1. Free Write: Well…semi-free writing. You have your outline so get a  cup of coffee (even if you don’t drink it, it will keep you awake), put a pencil behind your ear (this just makes you look smart), put your outline in front of you and begin to write. Start with your first point and let the words play out like a movie in your head. This draft will be very rough, but the key is to keep writing no matter what.  Don’t get caught up on details like the names of characters, the way the house looks, etc. Get the main stuff on paper, you can make everything perfect later, that is what re-writes are for.

Ex:                               Marie Delano sat outside of the chic Sorrenta Café sipping the white mocha that she drank every morning, while she waited for her agent.  She was confident that her personal trainer would be able to get her into her designer dress for her opening despite her less than healthy eating habits. Marie held out her freshly manicured finger nails and reviewed them when she was startled by her ringing phone. She looked down and gasped when she recognized the phone number that belonged to her mother. She had not spoken to her mother in years and she knew instantly that something terrible had happened, she could feel it in every inch of her petite frame. Marie reached out and grabbed the phone abruptly as if the sound offended her ears. She answered and was told that her premonition had been correct.

Do this for your entire outline and once you get to the end, you have a novel. Don’t get too excited there is much more to be done, but the first step is taken and the first step is always the hardest.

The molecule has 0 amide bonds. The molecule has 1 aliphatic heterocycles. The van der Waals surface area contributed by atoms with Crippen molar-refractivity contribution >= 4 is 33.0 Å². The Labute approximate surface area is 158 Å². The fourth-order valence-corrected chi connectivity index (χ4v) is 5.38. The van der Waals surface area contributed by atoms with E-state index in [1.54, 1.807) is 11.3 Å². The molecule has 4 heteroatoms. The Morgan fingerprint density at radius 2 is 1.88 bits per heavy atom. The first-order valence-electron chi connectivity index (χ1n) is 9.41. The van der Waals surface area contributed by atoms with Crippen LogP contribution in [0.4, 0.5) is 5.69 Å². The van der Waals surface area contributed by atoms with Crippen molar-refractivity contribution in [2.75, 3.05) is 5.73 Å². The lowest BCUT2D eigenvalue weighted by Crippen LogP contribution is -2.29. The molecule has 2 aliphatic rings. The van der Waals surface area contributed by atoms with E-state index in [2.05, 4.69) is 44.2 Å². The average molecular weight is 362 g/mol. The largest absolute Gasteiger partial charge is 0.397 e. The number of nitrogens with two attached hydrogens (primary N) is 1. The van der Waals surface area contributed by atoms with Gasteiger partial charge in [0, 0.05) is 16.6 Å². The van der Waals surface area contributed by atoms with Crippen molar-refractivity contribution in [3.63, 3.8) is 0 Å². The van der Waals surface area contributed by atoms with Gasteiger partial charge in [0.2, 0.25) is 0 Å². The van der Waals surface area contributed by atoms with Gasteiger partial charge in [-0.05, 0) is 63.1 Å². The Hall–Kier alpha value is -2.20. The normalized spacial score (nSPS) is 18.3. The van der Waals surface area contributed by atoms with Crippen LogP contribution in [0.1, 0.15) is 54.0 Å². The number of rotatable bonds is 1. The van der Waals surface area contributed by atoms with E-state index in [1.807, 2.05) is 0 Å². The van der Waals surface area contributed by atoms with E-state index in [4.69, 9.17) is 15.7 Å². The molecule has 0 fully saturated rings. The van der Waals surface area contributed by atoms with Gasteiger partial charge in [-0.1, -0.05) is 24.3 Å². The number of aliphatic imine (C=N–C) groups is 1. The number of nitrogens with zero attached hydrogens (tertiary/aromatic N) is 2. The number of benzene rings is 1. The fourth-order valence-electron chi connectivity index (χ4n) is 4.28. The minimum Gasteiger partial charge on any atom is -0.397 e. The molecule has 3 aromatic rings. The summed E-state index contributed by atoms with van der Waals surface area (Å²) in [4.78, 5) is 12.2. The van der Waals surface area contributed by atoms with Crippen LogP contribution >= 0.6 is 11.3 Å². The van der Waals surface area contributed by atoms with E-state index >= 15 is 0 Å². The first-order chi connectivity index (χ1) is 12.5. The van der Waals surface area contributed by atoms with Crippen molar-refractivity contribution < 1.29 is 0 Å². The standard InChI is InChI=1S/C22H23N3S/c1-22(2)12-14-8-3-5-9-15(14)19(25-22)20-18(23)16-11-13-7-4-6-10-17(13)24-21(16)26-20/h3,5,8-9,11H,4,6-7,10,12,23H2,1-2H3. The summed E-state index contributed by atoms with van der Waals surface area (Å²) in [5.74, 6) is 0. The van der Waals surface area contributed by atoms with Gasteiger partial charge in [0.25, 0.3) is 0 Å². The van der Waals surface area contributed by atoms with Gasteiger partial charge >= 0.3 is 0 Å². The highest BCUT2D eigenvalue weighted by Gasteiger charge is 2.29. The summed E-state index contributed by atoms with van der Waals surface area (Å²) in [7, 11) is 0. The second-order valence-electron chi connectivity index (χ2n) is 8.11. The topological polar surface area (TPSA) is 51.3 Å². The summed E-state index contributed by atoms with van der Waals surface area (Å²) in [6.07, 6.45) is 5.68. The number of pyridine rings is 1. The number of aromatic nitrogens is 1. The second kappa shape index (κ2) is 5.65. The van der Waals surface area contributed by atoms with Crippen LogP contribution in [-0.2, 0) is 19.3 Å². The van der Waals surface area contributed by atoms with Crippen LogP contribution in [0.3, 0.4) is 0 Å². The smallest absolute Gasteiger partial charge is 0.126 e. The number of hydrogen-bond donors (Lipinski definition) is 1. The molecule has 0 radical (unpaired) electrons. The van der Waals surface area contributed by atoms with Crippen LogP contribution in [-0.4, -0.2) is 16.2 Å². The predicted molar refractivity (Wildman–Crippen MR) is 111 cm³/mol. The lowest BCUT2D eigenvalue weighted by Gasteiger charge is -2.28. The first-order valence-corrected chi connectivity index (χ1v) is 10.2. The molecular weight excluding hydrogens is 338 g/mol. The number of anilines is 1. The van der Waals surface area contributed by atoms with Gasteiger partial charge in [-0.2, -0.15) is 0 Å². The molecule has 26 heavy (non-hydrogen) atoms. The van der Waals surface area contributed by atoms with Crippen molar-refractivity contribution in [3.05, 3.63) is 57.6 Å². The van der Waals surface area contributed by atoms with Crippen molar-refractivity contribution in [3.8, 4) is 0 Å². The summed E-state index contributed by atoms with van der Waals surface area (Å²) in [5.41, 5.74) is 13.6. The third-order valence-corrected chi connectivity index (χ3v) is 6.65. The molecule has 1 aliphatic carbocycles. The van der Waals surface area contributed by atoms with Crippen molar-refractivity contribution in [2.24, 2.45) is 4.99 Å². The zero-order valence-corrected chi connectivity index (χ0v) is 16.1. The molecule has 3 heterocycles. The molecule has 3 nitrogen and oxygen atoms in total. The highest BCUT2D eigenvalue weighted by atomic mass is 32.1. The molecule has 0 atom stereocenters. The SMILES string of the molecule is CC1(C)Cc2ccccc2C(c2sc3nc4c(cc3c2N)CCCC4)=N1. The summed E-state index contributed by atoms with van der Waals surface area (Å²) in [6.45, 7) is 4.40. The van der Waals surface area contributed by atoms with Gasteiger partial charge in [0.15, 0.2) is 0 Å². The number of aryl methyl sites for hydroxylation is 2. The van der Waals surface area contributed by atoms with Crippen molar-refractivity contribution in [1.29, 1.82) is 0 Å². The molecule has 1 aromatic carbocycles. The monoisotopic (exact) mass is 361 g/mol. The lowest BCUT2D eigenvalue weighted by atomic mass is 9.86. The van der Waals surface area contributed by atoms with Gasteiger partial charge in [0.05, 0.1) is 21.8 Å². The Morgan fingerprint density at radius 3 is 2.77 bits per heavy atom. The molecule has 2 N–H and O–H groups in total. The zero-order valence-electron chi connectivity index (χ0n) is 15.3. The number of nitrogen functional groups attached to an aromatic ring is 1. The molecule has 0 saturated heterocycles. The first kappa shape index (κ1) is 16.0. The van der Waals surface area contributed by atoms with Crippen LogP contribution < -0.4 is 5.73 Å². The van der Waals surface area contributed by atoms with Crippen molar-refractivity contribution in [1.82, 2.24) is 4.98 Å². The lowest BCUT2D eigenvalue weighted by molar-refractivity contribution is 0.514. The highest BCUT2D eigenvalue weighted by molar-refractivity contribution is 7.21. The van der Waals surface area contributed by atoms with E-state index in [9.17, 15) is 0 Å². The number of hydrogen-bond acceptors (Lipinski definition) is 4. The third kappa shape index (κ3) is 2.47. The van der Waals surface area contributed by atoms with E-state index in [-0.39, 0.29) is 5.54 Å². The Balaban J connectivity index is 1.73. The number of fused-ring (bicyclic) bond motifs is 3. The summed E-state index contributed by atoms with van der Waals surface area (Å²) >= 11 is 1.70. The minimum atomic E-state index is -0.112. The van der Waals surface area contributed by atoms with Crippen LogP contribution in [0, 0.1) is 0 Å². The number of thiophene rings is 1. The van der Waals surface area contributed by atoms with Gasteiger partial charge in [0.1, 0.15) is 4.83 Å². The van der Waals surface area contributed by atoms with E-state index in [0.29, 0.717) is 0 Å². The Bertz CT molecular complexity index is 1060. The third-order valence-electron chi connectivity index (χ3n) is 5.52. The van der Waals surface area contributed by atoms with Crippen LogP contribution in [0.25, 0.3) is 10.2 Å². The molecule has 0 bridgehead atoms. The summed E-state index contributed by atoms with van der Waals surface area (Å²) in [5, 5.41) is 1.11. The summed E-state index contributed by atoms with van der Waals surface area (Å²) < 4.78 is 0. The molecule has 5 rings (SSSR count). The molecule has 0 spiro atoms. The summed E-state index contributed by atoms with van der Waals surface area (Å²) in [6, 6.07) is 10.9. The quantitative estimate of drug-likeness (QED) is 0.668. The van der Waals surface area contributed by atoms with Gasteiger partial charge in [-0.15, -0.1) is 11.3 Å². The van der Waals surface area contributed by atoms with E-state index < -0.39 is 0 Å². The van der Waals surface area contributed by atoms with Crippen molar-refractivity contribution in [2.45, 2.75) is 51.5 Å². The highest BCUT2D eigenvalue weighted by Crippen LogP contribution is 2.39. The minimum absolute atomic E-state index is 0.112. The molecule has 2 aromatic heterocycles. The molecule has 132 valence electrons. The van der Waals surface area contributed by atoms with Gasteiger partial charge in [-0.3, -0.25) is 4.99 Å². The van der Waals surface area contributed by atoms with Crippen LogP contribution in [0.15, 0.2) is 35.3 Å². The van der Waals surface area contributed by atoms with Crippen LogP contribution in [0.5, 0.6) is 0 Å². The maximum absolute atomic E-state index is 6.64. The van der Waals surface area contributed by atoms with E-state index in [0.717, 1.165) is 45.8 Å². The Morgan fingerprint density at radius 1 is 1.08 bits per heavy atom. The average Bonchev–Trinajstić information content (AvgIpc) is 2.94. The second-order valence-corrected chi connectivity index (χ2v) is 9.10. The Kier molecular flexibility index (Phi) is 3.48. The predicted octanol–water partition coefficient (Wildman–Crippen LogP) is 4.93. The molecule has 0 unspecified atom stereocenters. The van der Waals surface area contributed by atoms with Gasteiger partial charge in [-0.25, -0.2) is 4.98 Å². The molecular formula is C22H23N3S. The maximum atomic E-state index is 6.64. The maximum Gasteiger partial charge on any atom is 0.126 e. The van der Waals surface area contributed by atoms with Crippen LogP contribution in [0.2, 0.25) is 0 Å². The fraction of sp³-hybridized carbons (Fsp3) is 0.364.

Happy writing!





When To Let Go of Your Novel

April 1, 2016
When to Let God of Your Completed Novel

When to Let God of Your Completed Novel

Last week I pressed the “approve” button for the final edits on my first novel, Black Water Tales: The Secret Keepers, and it was more difficult than I could have ever imagined.  Over the past year as I composed the novel I could not wait for the moment to finally be finished, to have completed one of the “biggies” on the bucket list, to be able to say, “I have written a novel, I’m a writer, I have arrived!”

But instead of the triumphant (Rocky music playing in the background) feeling I had envisioned, I felt more like a mother standing at the glass doors of kindergarten, bawling her eyes out as she watches her baby leaving her.  It was a bit traumatizing.

There was a fear of losing something that had become so much a part of my everyday life.  For so long now, it has just been me… and the book, I have watched it develop, struggled with it, loved it, hated it and finally finished it.

Also, there was the fear of the big reveal.  Writing is personal and despite the fact that my novel is fiction, when people read anything that I write, they are getting a look into my personal thoughts and the feelings; they are literally reading from the pages of my diary. If you are human, you know the fear of letting people see the real you, with all of your vulnerabilities, insecurities and flaws.  One of our biggest fears as human beings is not that we won’t be seen, but that we will be.  It’s like stripping in front of a crowd and allowing them to make unencumbered judgments of your nakedness.

What if people hate it?  What if I missed a mistake? What if people read the first chapter and think that I’m unimaginative, long winded or just a complete idiot?

One would have to be made of stone not be intimidated.

When it is all done, I have done everything right, I have gone through the process of writing, re-writing, editing, re-editing, professional editing, more editing, peer review and the time had finally come for me to let it go, but how?

As I sat there in front of my computer with my mouse hovering over the “approve” button, vacillating in doubt, I remembered something a wise person once told me when it came to making tough decisions, they said, “What would you do if you weren’t afraid?”

I pressed the button.

I realized that the story was complete and that I needed the story more than it needed me anymore and that was a sure sign that it was time for the bittersweet process of moving on.

Writing your story is the most empowering things that you can do, but letting it go is one of the most courageous.

Jean Nicole Rivers




How to Create A Book Trailer That Does Not Suck (Oh and on a budget)

March 15, 2016
On set for The Unwanted.

On set for The Unwanted.